Our annual general meeting for our condo corporation was this evening and afterwards, since it was a pretty toasty and humid evening, a friend an I decided to go to DQ for a treat before heading home.
Whenever we go out, we have the best conversations, ranging from totally banal topics (such as dipping French fries in your ice cream – which is great, btw, especially if the fries are salted) to various state-of-the-world topics (we have yet to solve world hunger and world peace, though, I regret to admit). Those are my favourite types of conversations – we giggle and we think. This evening was no different and I came away edified, as usual, and even with a new term in my vocabulary: imposter syndrome.
If you’d like to go into more detail on it, you can read up on it here.
Essentially, per Wikipedia, it refers to:
…high-achieving individuals marked by an inability to internalize their accomplishments and a persistent fear of being exposed as a “fraud”…Despite external evidence of their competence, those exhibiting the syndrome remain convinced that they are frauds and do not deserve the success they have achieved. Proof of success is dismissed as luck, timing, or as a result of deceiving others into thinking they are more intelligent and competent than they believe themselves to be.
Now, I don’t think that I truly suffer from this, but parts of what it is definitely resonated with me, particularly right now.
Almost three weeks ago I had a medical emergency that required immediate treatment and I have been off work since then. (Nothing life-threatening…)
Having to take this much time off work (about three and a half weeks by the time I go back next Tuesday) has definitely thrown me for a loop, particularly because I had only been on the team just over two months at the time it happened. I can’t help feeling that everyone now thinks I’m unreliable and a terrible member of the team. I’ve left them in the lurch and that is what is foremost in their minds, especially since I haven’t been on the team long enough for them to have developed any real sense of any of my positive traits.
I should add at this point that I have had recurring issues with anxiety and depression, at varying levels, throughout my adult life (and likely before). So when I say those are the things I’ve been thinking and feeling as a result of being off, I don’t just mean that I feel kind of badly and guilty about it. I mean it’s really been playing havoc with my anxiety in a very disruptive, life-impacting kind of way.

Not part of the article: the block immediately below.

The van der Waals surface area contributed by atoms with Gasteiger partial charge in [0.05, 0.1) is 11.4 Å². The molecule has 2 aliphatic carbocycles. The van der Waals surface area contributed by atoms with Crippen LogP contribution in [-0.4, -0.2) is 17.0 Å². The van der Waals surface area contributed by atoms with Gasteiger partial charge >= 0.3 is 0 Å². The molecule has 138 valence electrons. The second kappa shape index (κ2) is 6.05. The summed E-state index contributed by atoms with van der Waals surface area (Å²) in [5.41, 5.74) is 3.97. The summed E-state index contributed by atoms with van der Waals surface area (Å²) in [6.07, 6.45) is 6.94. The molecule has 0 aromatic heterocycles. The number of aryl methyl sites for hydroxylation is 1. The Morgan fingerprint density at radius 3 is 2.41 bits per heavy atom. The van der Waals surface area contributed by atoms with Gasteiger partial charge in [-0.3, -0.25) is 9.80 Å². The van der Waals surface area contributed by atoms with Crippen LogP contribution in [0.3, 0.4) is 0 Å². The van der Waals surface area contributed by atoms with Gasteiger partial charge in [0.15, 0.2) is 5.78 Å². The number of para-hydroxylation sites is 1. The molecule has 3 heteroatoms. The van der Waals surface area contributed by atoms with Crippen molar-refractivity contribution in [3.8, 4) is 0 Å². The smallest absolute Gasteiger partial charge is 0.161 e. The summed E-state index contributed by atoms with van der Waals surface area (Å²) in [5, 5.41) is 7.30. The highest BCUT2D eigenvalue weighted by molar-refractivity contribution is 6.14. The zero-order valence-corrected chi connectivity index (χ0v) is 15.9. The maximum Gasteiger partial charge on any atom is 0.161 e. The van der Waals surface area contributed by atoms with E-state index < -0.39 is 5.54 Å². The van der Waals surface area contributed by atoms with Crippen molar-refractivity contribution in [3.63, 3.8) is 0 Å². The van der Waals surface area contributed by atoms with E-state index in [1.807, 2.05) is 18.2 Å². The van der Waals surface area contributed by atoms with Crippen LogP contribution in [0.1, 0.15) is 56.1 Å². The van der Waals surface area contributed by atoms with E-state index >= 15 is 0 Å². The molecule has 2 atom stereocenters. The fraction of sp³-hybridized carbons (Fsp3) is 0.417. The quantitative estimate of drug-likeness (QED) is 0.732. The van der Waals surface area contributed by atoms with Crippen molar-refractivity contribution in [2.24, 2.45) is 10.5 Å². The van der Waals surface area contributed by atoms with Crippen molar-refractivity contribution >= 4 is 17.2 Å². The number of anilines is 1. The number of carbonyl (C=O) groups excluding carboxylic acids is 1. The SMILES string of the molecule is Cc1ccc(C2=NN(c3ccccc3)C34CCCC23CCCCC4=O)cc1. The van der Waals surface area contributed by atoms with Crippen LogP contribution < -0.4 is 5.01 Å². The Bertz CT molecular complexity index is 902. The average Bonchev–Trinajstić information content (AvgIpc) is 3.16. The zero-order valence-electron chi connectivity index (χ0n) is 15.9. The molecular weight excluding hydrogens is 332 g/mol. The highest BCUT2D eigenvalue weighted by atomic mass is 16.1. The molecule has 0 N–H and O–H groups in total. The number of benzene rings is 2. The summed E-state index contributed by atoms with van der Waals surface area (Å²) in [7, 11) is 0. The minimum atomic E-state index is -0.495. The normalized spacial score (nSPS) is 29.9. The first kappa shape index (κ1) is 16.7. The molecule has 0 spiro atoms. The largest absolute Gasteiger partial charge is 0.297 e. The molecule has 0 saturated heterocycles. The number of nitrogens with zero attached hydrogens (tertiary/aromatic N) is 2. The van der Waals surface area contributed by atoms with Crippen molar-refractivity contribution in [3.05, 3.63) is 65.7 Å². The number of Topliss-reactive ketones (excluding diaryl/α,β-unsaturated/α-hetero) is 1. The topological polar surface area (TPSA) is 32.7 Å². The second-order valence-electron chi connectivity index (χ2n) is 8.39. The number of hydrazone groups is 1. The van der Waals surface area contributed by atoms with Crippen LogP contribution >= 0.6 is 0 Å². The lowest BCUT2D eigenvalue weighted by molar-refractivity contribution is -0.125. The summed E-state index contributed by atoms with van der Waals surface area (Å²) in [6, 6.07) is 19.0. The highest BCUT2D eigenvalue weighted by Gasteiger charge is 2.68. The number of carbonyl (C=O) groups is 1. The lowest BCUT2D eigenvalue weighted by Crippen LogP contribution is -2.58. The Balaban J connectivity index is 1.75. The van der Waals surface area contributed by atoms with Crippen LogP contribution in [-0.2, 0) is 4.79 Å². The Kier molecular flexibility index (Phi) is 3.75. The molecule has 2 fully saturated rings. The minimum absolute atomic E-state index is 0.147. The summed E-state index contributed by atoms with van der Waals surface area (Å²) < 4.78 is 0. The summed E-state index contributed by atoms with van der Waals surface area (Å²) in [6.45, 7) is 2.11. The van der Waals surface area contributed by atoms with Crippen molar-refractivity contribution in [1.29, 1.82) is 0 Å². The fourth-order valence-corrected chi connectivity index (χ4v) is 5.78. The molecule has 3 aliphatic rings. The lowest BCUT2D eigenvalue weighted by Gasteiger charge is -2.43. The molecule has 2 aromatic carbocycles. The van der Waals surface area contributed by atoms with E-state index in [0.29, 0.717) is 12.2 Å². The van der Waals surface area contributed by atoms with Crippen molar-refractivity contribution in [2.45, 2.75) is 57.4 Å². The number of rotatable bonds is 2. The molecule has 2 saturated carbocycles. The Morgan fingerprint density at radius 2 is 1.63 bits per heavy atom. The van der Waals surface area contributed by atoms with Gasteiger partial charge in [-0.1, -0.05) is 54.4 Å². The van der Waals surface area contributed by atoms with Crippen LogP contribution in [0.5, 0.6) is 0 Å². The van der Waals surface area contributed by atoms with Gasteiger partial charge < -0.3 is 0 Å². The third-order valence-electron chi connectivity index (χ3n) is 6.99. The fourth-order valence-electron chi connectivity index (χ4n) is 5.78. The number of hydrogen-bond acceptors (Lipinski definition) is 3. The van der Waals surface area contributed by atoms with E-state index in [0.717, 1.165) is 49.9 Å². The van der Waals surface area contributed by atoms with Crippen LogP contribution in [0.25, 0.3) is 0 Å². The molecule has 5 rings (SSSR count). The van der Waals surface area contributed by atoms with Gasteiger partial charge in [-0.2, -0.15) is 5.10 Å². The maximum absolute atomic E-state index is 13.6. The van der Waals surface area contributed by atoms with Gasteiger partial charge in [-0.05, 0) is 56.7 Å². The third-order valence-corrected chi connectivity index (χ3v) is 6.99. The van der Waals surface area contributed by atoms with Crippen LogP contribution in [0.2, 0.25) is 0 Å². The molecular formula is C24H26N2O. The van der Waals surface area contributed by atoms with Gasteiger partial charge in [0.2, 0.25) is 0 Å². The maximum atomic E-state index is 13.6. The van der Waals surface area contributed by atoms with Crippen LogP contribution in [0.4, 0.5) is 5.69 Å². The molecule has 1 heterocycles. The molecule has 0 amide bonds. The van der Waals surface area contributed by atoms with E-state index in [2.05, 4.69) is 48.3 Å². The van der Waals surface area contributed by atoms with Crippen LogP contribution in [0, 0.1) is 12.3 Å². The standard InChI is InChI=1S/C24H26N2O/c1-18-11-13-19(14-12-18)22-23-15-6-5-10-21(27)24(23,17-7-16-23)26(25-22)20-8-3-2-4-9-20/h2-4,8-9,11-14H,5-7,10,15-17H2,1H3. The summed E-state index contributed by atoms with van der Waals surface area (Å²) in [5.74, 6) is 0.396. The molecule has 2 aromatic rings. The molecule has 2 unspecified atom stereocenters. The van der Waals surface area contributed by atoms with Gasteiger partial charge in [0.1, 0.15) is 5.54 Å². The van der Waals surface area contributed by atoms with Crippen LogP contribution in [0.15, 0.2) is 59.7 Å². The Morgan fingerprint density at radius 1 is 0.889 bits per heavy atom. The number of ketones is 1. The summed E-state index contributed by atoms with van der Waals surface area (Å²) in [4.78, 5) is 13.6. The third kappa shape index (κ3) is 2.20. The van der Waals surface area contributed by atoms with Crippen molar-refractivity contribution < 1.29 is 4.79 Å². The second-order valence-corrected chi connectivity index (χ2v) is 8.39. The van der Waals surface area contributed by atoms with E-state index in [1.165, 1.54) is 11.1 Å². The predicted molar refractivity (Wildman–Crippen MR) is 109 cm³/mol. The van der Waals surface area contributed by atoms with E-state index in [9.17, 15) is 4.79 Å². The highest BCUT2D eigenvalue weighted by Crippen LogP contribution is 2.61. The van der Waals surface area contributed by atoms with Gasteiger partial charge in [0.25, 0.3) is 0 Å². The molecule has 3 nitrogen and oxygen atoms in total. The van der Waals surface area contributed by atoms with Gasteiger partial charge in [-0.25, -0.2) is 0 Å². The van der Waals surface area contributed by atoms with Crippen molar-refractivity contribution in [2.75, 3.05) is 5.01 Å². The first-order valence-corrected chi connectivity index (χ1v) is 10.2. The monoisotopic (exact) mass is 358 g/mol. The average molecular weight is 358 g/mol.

Despite the “logical” side of my brain telling me, “You had to take this time off. It couldn’t be postponed and you didn’t have a choice” and “Nobody thinks you’re a horrible person for doing this,” my anxiety found fertile soil to flourish, so I’ve been dealing with that, as well.
If you’ve ever struggled with anxiety, you likely know it feeds quite well on itself when left unchecked. In my experience, one negative thought leads to another negative thought, which supports the first one and leads to others – kind of like a creeping vine. Similar to imposter syndrome, anxiety takes little to no notice of facts or reality. In full swing, in fact, otherwise completely unrealistic thoughts seem absolutely real and plausible, which, I suppose, is where they get their power.
Somewhere in the past week or so, I read a post by Wil Wheaton where he talks quite frankly about the panic attacks he was suffering through at the time. I was impressed by his openness and honesty in sharing his experience.
I don’t know Wil Wheaton outside of Star Trek and The Big Bang Theory, but somehow reading about his experience (which lead me to some of his other posts on the mental health issues he deals with) made me feel better. Not just because he’s a famous person – but because he’s, well, a person and he seems to be functioning fairly well in his life.
I am also quite fortunate to have a few friends who struggle with anxiety and/or depression. It’s easy to find people who are OK with hearing about your physical ailment (you break a bone, you need a surgery, etc.), but having people with whom you can talk about mental health issues is truly a treasure!
There’s something…liberating… when you can see, in someone else, parts of yourself that you think are “less-than” and even “crazy” – someone who you’d never dream of putting those labels on, even though you’re more than willing to put them on yourself. It’s amazing what happens when you are able to normalize it somewhat – it’s not a weird, freakish, abnormal thing and I’m not a weird, freakish, abnormal person for having it, either. It doesn’t totally make it better, but it definitely helps.
I guess this post is my bit in trying to do the same – to maybe normalize it just a bit more. Of course, my reach is a touch smaller than Wil Wheaton’s (my 45 to his however-many-thousands 😉 ), but every little bit helps, right?
So… Hello. My name is Lucy and I have anxiety and depression.